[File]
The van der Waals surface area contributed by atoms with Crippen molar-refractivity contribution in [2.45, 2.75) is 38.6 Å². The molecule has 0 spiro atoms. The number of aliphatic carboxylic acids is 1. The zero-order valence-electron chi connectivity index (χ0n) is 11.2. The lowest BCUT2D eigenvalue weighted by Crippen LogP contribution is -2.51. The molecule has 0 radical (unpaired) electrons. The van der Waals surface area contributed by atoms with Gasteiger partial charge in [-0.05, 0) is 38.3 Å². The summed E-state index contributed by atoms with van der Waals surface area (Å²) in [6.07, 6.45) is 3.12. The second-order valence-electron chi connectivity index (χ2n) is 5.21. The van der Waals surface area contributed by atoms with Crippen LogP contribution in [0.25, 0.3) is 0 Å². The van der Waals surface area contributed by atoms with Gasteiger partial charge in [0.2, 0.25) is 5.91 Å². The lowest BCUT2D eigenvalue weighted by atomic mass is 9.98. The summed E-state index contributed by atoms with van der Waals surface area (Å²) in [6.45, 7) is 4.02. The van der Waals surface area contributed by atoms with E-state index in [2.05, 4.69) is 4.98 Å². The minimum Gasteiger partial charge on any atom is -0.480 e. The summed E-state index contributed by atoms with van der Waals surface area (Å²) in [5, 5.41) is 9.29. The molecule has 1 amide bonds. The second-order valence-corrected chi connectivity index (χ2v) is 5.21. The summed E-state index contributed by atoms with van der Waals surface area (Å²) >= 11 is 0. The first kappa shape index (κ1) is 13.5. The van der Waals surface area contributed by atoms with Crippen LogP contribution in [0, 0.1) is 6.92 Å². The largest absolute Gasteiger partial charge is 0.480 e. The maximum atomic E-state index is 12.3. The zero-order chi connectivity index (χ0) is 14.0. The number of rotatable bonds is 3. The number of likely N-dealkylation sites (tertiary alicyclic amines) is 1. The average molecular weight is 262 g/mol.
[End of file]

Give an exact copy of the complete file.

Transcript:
The van der Waals surface area contributed by atoms with Crippen molar-refractivity contribution in [2.45, 2.75) is 38.6 Å². The molecule has 0 spiro atoms. The number of aliphatic carboxylic acids is 1. The zero-order valence-electron chi connectivity index (χ0n) is 11.2. The lowest BCUT2D eigenvalue weighted by Crippen LogP contribution is -2.51. The molecule has 0 radical (unpaired) electrons. The van der Waals surface area contributed by atoms with Gasteiger partial charge in [-0.05, 0) is 38.3 Å². The summed E-state index contributed by atoms with van der Waals surface area (Å²) in [6.07, 6.45) is 3.12. The second-order valence-electron chi connectivity index (χ2n) is 5.21. The van der Waals surface area contributed by atoms with Crippen LogP contribution in [0.25, 0.3) is 0 Å². The van der Waals surface area contributed by atoms with Gasteiger partial charge in [0.2, 0.25) is 5.91 Å². The lowest BCUT2D eigenvalue weighted by atomic mass is 9.98. The summed E-state index contributed by atoms with van der Waals surface area (Å²) in [6.45, 7) is 4.02. The van der Waals surface area contributed by atoms with E-state index in [2.05, 4.69) is 4.98 Å². The minimum Gasteiger partial charge on any atom is -0.480 e. The summed E-state index contributed by atoms with van der Waals surface area (Å²) in [5, 5.41) is 9.29. The molecule has 1 amide bonds. The second-order valence-corrected chi connectivity index (χ2v) is 5.21. The summed E-state index contributed by atoms with van der Waals surface area (Å²) >= 11 is 0. The first kappa shape index (κ1) is 13.5. The van der Waals surface area contributed by atoms with Crippen LogP contribution in [0, 0.1) is 6.92 Å². The largest absolute Gasteiger partial charge is 0.480 e. The maximum atomic E-state index is 12.3. The zero-order chi connectivity index (χ0) is 14.0. The number of rotatable bonds is 3. The number of likely N-dealkylation sites (tertiary alicyclic amines) is 1. The average molecular weight is 262 g/mol.